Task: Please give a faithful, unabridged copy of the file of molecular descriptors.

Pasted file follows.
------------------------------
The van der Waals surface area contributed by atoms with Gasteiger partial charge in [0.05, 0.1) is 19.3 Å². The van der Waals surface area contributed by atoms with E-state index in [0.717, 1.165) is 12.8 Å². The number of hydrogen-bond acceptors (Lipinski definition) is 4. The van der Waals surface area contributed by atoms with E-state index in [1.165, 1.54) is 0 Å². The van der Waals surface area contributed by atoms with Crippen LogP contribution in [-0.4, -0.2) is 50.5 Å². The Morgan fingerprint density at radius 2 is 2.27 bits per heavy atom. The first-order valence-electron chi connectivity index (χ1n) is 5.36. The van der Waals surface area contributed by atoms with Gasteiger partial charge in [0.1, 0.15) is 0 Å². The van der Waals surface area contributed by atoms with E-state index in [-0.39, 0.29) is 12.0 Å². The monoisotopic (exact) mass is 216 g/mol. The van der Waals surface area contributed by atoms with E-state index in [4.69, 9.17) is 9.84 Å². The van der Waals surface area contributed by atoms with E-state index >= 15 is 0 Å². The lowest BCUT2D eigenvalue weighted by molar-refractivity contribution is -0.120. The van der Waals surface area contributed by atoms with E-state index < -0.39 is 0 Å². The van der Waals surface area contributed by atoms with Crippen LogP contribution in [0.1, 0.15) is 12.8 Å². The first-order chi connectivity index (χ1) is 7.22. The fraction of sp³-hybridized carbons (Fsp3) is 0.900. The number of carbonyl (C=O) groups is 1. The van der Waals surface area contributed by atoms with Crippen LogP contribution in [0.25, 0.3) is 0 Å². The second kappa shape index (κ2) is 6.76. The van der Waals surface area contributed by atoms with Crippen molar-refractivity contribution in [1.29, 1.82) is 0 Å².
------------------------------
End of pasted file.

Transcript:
The van der Waals surface area contributed by atoms with Gasteiger partial charge in [0.05, 0.1) is 19.3 Å². The van der Waals surface area contributed by atoms with E-state index in [0.717, 1.165) is 12.8 Å². The number of hydrogen-bond acceptors (Lipinski definition) is 4. The van der Waals surface area contributed by atoms with E-state index in [1.165, 1.54) is 0 Å². The van der Waals surface area contributed by atoms with Crippen LogP contribution in [-0.4, -0.2) is 50.5 Å². The Morgan fingerprint density at radius 2 is 2.27 bits per heavy atom. The first-order valence-electron chi connectivity index (χ1n) is 5.36. The van der Waals surface area contributed by atoms with Gasteiger partial charge in [0.1, 0.15) is 0 Å². The van der Waals surface area contributed by atoms with E-state index in [-0.39, 0.29) is 12.0 Å². The monoisotopic (exact) mass is 216 g/mol. The van der Waals surface area contributed by atoms with E-state index in [4.69, 9.17) is 9.84 Å². The van der Waals surface area contributed by atoms with E-state index >= 15 is 0 Å². The lowest BCUT2D eigenvalue weighted by molar-refractivity contribution is -0.120. The van der Waals surface area contributed by atoms with E-state index < -0.39 is 0 Å². The van der Waals surface area contributed by atoms with Crippen LogP contribution in [0.1, 0.15) is 12.8 Å². The first-order chi connectivity index (χ1) is 7.22. The fraction of sp³-hybridized carbons (Fsp3) is 0.900. The number of carbonyl (C=O) groups is 1. The van der Waals surface area contributed by atoms with Crippen LogP contribution in [0.25, 0.3) is 0 Å². The second kappa shape index (κ2) is 6.76. The van der Waals surface area contributed by atoms with Crippen molar-refractivity contribution in [1.29, 1.82) is 0 Å².